How many times is too many times to see a particular band or musicians? I have posed this question before not just for you, but also for me. I have some acts that I refuse to miss when they come to town but then, when it comes time to review the concert, I realize I have nothing new to say. That was the case when it came to reviewing Gregory Alan Isakov’s show on Saturday night at The Palace Theatre but, before I get into his set, let’s talk about the opener, Fruit Bats.
The opener for Saturday night’s sold-out show was supposed to be Damien Jurado but he had to pull out due to illness. Although I was bummed, Gregory Alan Isakov didn’t let us down when it came to finding a last-minute replacement. This replacement came in the form of Eric D. Johnson of Fruit Bats. Honestly, Eric is Fruit Bats as he is the band’s only permanent member but he is typically joined by a full band which is what made the opening set on Saturday that much more special.
Hailing from Chicago, Illinois, Fruit Bats (and Eric, obviously but, to keep things clean, I will just refer to the set as Fruit Bats’ set as it was advertised as a “Fruit Bats Solo” performance) is a folk rock band that has carved a spot out in a saturated scene due to the amount of passion that comes with every song. At least, that’s what makes them stand out to me. That passion was put directly into the spotlight as Eric played and sang his way through a quick opening set.
Unfortunately, due to long lines and poor planning on my part, I was a bit late to the party and made it in time to only catch a couple of songs. This killed me. I was so enamored by everything about Eric for the few songs I was able to catch and instantly kicked myself for not keeping in mind that this was a sold-out show and the lines were going to be long. Regardless, again, the songs I caught were flawless. Although I listen to Fruit Bats, I’m not a diehard fan and could not tell what songs I caught but I can tell you that I am determined to go through Fruit Bats’ catalog a bit closer than I ever have today just based on how much I loved what I caught.
After a quick changeover, it was time for the one and only Gregory Alan Isakov. As mentioned, I have covered Gregory a couple of times now so I won’t bore you with all of the details but, long story short, he is a South African-born musician with a heart, soul, and voice that will make you melt. Stylistically, his music is very much more chill than I typically go for and it always surprises people when I list him as one of my all-time favorites but there’s just something about his voice. On top of that, there’s something about his performance.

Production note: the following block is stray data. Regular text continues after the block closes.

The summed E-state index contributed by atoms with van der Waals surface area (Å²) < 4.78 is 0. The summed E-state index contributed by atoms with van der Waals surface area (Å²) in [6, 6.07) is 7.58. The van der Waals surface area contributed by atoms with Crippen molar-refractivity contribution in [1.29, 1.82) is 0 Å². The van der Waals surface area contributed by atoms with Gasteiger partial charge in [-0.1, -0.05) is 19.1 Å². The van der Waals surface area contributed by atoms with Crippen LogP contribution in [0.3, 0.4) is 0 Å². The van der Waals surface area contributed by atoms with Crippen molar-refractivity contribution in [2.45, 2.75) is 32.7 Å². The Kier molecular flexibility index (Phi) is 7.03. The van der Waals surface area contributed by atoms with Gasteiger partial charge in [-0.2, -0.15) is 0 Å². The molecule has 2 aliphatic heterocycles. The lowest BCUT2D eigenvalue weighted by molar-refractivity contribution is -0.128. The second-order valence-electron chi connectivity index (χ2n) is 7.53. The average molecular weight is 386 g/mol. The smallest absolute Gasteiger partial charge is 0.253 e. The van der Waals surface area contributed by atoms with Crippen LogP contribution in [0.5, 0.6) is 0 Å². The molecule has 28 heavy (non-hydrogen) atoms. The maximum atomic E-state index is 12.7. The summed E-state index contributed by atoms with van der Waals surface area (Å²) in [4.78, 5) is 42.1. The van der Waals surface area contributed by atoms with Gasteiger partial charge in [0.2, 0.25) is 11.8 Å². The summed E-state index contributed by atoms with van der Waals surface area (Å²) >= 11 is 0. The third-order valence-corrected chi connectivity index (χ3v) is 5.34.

When performing, Gregory Alan Isakov has this way of making you feel like you are the only person in the room. Although the show on Saturday was completely sold out and I was late enough to the point where I couldn’t get to my “secret spot” and could barely see from where I landed, I felt like he was singing his songs just to me. It’s a weird phenomena that doesn’t happen often but, when it does, it will literally take your breath away. There were conversations happening around me and drinks being ordered at the bar behind me but I didn’t notice them. All I noticed was Gregory’s voice and that’s all I needed.
Okay, that’s not entirely true. On top of the magic that is Gregory’s vocals is his backing band. I honestly don’t know who the players are in his band and I can’t tell if they are constantly rotating because I am always so captivated by Gregory but I can tell you that they are always perfect and Saturday night was no different. The band is full of clearly talented musicians who were each given their chance to shine throughout the nearly twenty-song set but, at the same time, they allowed Gregory to lead the show in a beautiful way. I talked about this just the other day when I covered Miya Folick but there’s something to be said about a band that respects the front-person and vice versa. It’s something that should be common practice but something that I think some bands miss out on– not Gregory Alan Isakov.
I have a lot more to say about the beauty of Gregory Alan Isakov’s set on Saturday night but I feel like it’s all been things I’ve said before and I don’t want to start rambling. The moral of the story is there is no such thing as seeing an act one too many times but, as a writer there is such a thing as becoming so comfortable with an act and so enamored by one that you forget that you are there to do a job. That was the case on Saturday night and the proof is in my lack of notes but that also is a note about the show in itself. I was lost in Gregory Alan Isakov’s world on Saturday night and it was a world that I didn’t want to leave when it was said and done. That says more than any descriptive words ever could.